I Tried Blue Apron and You Can Too
This post is sponsored by Blue Apron.
If there’s one thing I’ve learned from interviewing people about How They Do Money, it’s that a lot of us have anxiety around food purchases and meal planning.
Maybe we don’t buy enough groceries at the beginning of the week and have to get takeout.
Maybe we buy too many groceries and have to throw out that rotting head of lettuce we were planning to turn into a salad.
Maybe we want to spend more time cooking fresh meals instead of eating prepared or convenience foods, but the last time we tried to cook from scratch we had to buy four new spices and a bag of flour and we haven’t used any of that stuff since and now we feel guilty for wasting all that money on, like, one recipe.
You know where I’m going with this, so I’ll get to the point: Blue Apron is here to help you solve those meal planning problems.
- Want to know where your next few meals are coming from? Blue Apron sends you enough food for either two, three, or four meals per week, in both a two-person and a family plan.
- Need flexibility? Blue Apron packages arrive in refrigerated containers, so the food’ll stay fresh even if it reaches your home several hours before you do. Plus, you don’t have to cook your three meals in the next three days; the ingredients will stay good for about a week. (Cuts of meat will need to go in the freezer if you aren’t planning on using them right away.)
- Want to learn how to cook without the waste? Blue Apron provides you the exact amount of ingredients you need — plus step-by-step instructions.
- Want to stay within your food budget? Blue Apron meals start as low as $9.99 per serving. (There are ways to bring that cost down even further, but we’ll get to that.)
Of course, this wouldn’t be The Billfold if I didn’t try Blue Apron myself and give you a full report — so here we go.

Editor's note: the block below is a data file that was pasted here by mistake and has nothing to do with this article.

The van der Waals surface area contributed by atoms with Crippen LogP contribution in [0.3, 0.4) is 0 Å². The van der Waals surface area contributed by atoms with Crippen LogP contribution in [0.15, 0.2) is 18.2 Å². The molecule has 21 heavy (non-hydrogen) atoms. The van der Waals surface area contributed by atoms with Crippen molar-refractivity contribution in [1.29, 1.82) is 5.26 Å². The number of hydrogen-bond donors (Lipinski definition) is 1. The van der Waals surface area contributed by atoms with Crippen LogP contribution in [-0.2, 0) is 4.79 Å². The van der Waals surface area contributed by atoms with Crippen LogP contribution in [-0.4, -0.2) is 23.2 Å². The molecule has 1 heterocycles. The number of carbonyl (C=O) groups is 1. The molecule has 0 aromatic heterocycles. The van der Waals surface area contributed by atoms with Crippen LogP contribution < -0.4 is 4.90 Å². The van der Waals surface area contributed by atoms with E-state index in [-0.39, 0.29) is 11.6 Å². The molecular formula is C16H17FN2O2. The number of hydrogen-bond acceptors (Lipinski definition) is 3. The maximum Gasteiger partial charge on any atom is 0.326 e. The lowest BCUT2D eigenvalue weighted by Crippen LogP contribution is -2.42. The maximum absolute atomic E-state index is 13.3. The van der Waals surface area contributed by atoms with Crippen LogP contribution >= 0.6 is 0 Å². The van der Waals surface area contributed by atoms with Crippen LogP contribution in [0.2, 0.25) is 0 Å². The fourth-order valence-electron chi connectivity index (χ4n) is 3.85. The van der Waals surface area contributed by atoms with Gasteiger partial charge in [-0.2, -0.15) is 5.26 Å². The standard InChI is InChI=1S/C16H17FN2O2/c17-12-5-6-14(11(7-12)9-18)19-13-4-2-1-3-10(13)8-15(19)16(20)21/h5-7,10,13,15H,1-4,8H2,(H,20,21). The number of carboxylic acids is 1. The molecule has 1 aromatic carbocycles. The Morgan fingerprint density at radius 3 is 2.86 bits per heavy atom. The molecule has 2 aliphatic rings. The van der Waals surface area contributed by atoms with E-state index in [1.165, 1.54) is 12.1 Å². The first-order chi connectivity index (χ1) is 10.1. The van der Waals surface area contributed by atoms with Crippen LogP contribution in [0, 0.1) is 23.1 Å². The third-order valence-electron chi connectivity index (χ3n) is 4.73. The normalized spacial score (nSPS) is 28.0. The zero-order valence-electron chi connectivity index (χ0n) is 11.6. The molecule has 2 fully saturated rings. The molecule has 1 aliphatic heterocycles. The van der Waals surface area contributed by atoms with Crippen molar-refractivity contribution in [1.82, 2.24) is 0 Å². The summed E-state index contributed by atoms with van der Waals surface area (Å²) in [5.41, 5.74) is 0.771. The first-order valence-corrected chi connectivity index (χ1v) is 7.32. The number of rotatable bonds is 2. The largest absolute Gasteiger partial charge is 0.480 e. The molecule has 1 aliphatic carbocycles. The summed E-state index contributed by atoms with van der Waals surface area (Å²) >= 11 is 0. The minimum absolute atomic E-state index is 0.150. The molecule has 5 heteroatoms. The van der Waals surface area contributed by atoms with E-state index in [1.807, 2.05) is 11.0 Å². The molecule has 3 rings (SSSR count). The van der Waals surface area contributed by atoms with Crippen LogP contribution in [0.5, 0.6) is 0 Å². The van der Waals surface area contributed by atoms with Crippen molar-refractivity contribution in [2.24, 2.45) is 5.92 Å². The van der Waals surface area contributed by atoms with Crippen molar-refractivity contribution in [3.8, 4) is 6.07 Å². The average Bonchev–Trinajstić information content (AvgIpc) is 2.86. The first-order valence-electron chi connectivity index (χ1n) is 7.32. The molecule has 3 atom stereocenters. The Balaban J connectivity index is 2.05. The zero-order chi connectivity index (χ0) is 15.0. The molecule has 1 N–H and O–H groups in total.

These are the raw ingredients Blue Apron sent me for the Pork Chop & Balsamic-Pear Compote recipe. Blue Apron gives you eight recipes to choose from every week, and I picked this one because I love sweet potatoes.
When you select your Blue Apron meals, you have the opportunity to review ingredients and nutritional information. Since I’m the kind of person who ALWAYS DOES THE MATH, I used my trusty food scale to check the ingredients I received against Blue Apron’s nutritional info — and the actual calorie count was ridiculously close.
Blue Apron meals are designed to provide between 500–800 calories per person, and if you’re the kind of person who tracks that sort of thing, be aware that you can adjust your individual meal’s calorie count up or down by, for example, using less oil. (The pork chop recipe called for around two tablespoons of oil, and I halved that.) If you’re watching fat or sodium or anything else, you can use Blue Apron’s nutritional guides to make informed choices and/or adjust the recipes as you make them. (When I cooked Blue Apron’s Soy-Glazed Korean Rice Cakes — pictured above, and my favorite of the three recipes — I only used a portion of the soy marinade to keep my salt intake down.)
The biggest “problem” I had with my Blue Apron recipes? I wanted to taste all of the fresh ingredients. Look at that pear! How could you not cut off a slice of that pear and eat it right away, even though it’s supposed to go into the balsamic-pear compote? I also tasted the raw fennel, which was amazing, and now I want to learn how to make a raw fennel salad.
The thing about Blue Apron is that it’s designed to broaden both your eating and your cooking palates, and I don’t mind admitting that I had never tasted raw fennel until last week, or that I didn’t know what a fond was until Blue Apron explained how to make one as I cooked my pork chops.
Two of the three Blue Apron recipes I tried taught me new cooking techniques that I will incorporate into my non-Blue-Apron meals. (The third recipe was for French bread pizza, and… I kinda grew up making that.) I’d never smashed garlic before; only chopped or grated. I’d never made a stir-fry base out of carrots and celery. I’m going to do all of this again, now that Blue Apron has shown me how.
Don’t be intimidated if your Blue Apron recipe calls for some kind of cooking tool you don’t have. I didn’t have a strainer, and I was still able to strain the water from my Korean rice cakes by doing the thing where you hold the lid of the saucepan at an angle with the pot and hope the rice cakes don’t fall into the sink. I didn’t even have aluminum foil, so I kept my pork chops warm by putting them between two plates.
And yes, everything tasted great. The portions were generous — especially if you’re Nicole-sized — so if you’re hesitating on Blue Apron because of the cost, be aware that you can easily split a two-meal recipe into three meals, or even four if you want to pair half a meal with a roll or a salad or a piece of cake. (Dinner and dessert!) Use Blue Apron to help you with meal planning, but feel free to adjust it to make it work for your individual needs.
If you already use Blue Apron, what have been some of your favorite recipes — and what cooking skills have you added to your repertoire?
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